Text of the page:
3200 W 22nd Court

A collection of songs ultimately honoring my late mentor Merl Saunders, some favorites to cover, some new original songs, with a look back at why you can’t go home again. But there is more to it…

The title is the address of my childhood home in Florida. It was directly across the fence from the sewage treatment plant. Yes, my dad decided his family should live next door to the shit yard. I didn’t give that much thought as a little kid, but as I got older, it was a source of ridicule, and as I became a father myself, a source of disbelief that it might have been the option my father found best for his family. Don’t take that as bitterness, take it more as marveling.

It is the place I got my first guitar, which is a great memory, but it is also the house I learned to fear going home to, causing me to seek refuge with friends at church where I felt a bit safer, could actually play music occasionally, but then saw it start to get really weird as some bizarre prosperity gospel concept started spreading like a cancer, schisms happening in it, the youth minister leaving his very pregnant wife for the married mom of two who was the church secretary, and this adaptation of some rightwing principles that just seemed to me, even as a teenager, to be the antithesis of the red letters.

I dug the helping the poor (I was poor), the sick, the widows, the prisoners, the downtrodden and meek parts… what was emerging was not that. I wanted out. I got out. That fan club was weird, man.

This album opens with my rebuke of it is all. I had been warned that I was giving myself over to a reprobate mind. What an awful thing to put on a teenager. Reprobates are irredeemable. Watching hypocrites call me a reprobate well, that was kind of the final straw for me. These people believe some crazy things, like demons could live inside record jackets and attach themselves to the people who opened them. I’m not kidding…

Then my folks split up, and it was pretty ugly. Soon, 3200 W 22nd Court was a memory as my mother and I had to move out. Life was not great in that house, at all, but post my parent’s divorce, I was compelled to soon get my GED and leave home, at 16 years old. And I did. 

My problems had problems. We were alone, even together. I was a mess. My mother was a mess. However, at that address is where I discovered some great music, doo-wop and rock-a-billy, bluegrass, Beatles, Bowie, The Kinks, Hendrix, Bob Dylan, and so much more. In that town I discovered the music of Grateful Dead, in particular, and a couple of year later, the music of Saunders and Garcia. Never could have dreamed of meeting let alone playing music with anyone all the way out in California. It may as well have been another planet.

I had the full on teen angst and anger at the world to channel back then, but no practical resources to do so other than my guitar and determination to leave. Benedict Rides, Positively 4th Street, The System… all perfectly analogous to my mindset and experiences, cumulating decades later with the 50-something year old me able to look back at it now in Once You Leave Home, and put it all in more perspective.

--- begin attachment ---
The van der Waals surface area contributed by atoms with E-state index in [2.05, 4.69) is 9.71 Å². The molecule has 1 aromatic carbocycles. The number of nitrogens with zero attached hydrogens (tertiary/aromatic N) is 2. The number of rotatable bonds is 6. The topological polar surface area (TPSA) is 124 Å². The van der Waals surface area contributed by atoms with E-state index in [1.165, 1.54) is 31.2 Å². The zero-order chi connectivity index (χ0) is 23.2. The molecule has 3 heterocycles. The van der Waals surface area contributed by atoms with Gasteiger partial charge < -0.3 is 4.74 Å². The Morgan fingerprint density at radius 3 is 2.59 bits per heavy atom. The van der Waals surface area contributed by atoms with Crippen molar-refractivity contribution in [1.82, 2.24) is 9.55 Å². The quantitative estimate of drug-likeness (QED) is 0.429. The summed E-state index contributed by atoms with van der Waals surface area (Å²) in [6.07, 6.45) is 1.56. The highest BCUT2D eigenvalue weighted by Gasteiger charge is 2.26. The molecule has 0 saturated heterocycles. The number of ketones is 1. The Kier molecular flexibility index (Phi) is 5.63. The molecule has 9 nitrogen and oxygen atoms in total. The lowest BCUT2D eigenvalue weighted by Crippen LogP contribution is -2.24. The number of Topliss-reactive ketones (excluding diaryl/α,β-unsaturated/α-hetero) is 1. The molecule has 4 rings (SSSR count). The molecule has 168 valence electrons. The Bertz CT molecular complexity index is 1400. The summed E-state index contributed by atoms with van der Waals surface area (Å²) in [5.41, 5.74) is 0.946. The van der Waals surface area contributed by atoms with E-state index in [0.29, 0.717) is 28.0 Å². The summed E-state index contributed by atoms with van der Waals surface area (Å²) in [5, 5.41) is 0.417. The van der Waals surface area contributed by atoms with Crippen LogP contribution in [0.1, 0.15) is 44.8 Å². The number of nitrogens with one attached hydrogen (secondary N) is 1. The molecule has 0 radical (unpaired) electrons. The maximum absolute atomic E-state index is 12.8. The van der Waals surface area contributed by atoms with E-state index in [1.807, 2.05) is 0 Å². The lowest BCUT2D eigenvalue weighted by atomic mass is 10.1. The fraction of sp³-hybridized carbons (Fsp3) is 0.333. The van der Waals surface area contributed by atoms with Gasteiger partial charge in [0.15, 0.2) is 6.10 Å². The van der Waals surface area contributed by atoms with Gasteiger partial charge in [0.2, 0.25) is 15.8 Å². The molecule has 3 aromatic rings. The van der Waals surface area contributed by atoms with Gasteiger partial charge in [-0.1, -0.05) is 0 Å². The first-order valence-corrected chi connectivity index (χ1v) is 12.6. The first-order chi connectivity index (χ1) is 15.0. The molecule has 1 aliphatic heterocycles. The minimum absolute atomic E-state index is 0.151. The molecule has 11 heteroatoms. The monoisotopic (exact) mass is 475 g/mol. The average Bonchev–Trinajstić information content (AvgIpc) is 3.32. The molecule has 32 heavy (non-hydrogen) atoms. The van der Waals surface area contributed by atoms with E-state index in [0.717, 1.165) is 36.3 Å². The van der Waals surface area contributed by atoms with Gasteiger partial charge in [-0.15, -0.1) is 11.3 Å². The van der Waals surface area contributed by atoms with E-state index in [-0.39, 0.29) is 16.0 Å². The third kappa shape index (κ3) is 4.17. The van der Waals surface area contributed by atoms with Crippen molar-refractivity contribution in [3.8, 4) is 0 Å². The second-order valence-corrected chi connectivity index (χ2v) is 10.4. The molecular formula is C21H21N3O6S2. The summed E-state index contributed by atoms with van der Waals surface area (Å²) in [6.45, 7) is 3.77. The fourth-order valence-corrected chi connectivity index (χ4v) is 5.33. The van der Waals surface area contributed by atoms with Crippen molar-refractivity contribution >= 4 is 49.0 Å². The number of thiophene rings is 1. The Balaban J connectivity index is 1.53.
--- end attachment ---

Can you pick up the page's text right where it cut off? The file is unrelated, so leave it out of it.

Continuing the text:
It all started here with my earliest memories, my formative years, but for all the good I dragged out of the place, it was not ever a home that was safe, nurturing, or kind.  The house, and the three or four next to it, have all been leveled to make for a larger shit yard. I’m ok with that.

The good part of that town, though not the home, was the chance to play music, often, with a huge choice of venues always having live music on the beach. I got to play with a lot of folks much older than I, especially since I was playing underage the first five years.

But, the, house, that was a place where many powerful and wonderful things in my life started. It was also a horrible place where I went through a lot of well, shit, man. Maybe the location was a sign that I was going to constantly deal it?

Did I end up where I am not because of the trials by fire, or in spite of them? Who’s to say. Not me.

This album kind of tells my story but it is very much “inside baseball” if you will, and in my head at that. I just hope you enjoy the music. 

The bottom line is, once you leave home, you can never return.


released December 21, 2021

Joe Montague- Drums
Scott Guberman – Hammond, Clav, Rhodes
Philip Madeira – Piano/Hammond
Mark Pfaff – Mouth Harp
Tyra Juliette – BG Vocals
Noah Wall- BG Vocals
Denise S Bates – BG Vocals
Melisa Dopazo – Bass
Fred Bogert – Piano
Jeff Fogerty – Guitar
Mark Shenkel – Sax
Donota Greco – Flute
Michael A Grant – Flute
Jeff Marley – Bass (on Benedict Rides/The System)
Travis Collinsworth – Bass (My Problems Got Problems)
Mike Lawson – Guitars/Bass/Vocals/Keys

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